Routable is entering a market crowded with fintechs looking to digitize business payments. In July, Business Insider asked investors to nominate early-stage fintechs to watch, of which 13% were focused on business bill payments.
From expense-management fintech Digits to construction-focused platform Built, there are several startups offering point solutions centered around business payments. And then there are small business lenders like Kabbage, which offer payments in tandem with their lending platform.
Read more: Top fintech investors see a big opportunity in disrupting how people and companies pay their bills. Here are 8 startups on the verge of breaking out.
But Mor says what sets Routable apart is its focus not just on digital payments, but on accounting and operations, as well.
"On one hand you have a lot of workflow tools," Mor said. These companies are geared toward automating manual processes. And then there are processors, which manage the actual movement of money. But Routable is looking to do both, offering a platform for businesses to manage their workflows and send and receive money digitally.
"We are building a platform that actually does both," Mor said.
Eyeing the middle market
With its $12 million Series A, Routable is looking to build out its team — currently 24 full-time employees — and grow its customer base.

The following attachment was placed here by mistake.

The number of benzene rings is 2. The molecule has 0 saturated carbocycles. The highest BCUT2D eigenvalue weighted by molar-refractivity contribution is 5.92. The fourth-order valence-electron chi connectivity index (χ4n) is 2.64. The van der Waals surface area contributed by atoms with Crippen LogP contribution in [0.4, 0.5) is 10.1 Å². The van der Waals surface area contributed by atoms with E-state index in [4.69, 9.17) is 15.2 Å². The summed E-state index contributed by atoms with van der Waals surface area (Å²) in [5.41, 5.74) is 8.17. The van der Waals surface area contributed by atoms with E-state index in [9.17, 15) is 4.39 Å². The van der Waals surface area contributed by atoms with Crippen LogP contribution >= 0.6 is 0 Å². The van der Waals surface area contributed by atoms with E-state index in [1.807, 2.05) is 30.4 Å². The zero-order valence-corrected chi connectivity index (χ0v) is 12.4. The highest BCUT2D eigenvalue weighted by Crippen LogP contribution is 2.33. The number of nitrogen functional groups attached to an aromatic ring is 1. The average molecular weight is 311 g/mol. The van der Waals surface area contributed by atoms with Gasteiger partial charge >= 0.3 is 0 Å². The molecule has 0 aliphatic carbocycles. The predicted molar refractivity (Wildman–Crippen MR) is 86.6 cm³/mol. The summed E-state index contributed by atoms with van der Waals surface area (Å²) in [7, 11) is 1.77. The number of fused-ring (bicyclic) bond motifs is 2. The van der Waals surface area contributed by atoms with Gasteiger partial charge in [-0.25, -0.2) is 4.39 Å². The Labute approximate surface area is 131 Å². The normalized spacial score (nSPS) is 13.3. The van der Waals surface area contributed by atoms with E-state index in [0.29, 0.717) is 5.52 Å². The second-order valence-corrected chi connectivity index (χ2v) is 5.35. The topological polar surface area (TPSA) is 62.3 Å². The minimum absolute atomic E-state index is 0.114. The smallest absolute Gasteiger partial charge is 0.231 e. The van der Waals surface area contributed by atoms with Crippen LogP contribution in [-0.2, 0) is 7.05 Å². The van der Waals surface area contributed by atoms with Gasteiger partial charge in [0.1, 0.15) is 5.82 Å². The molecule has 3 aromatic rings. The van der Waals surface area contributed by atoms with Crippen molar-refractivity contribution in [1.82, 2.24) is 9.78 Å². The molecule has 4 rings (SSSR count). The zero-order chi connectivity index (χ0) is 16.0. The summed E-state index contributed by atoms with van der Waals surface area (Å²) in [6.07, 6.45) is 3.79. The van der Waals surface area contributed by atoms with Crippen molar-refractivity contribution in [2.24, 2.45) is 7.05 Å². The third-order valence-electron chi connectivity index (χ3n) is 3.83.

So far, the startup has focused primarily on smaller business customers. But now, it's eyeing the middle market, meaning companies with between $100 and $500 million in revenue. Its end goal is to eventually serve larger enterprise companies in the next two years.
To do so, that means more integrations with account software like Oracle and SAP, Mor said.
"We have a lot of good work ahead of us for the level of due diligence that those enterprise customers will want to do," Mor said.
Inside JPMorgan's $500 million bet on healthcare payments: the CEO of InstaMed says it's seeing record sales since being acquired by the Wall Street giant
Experts explain the complexities around getting PPP loans forgiven, and why so many small businesses are turning to fintechs like PayPal and PlaidSEE ALSO: Top fintech investors see a big opportunity in disrupting how people and companies pay their bills. Here are 8 startups on the verge of breaking out.
SEE ALSO: Investors say these 38 fintechs are the next generation of breakout B2B stars, following in the footsteps of Stripe and Plaid
Join the conversation about this story » NOW WATCH: Why YETI coolers are so expensive
Sie suchen einen Anwalt for Steuerstrafrecht in Frankfurt, Bad Homburg, Alsfeld, Aschaffenburg location?Ihr Experte Anwalt Feste Rechtsanwaltskanzlei lassen Sie sich kompetent beraten uber Steuerhinterziehung, Steuerdelikt, Selbstanzeige, Steuerhinterziehung Selbstanzeige etc.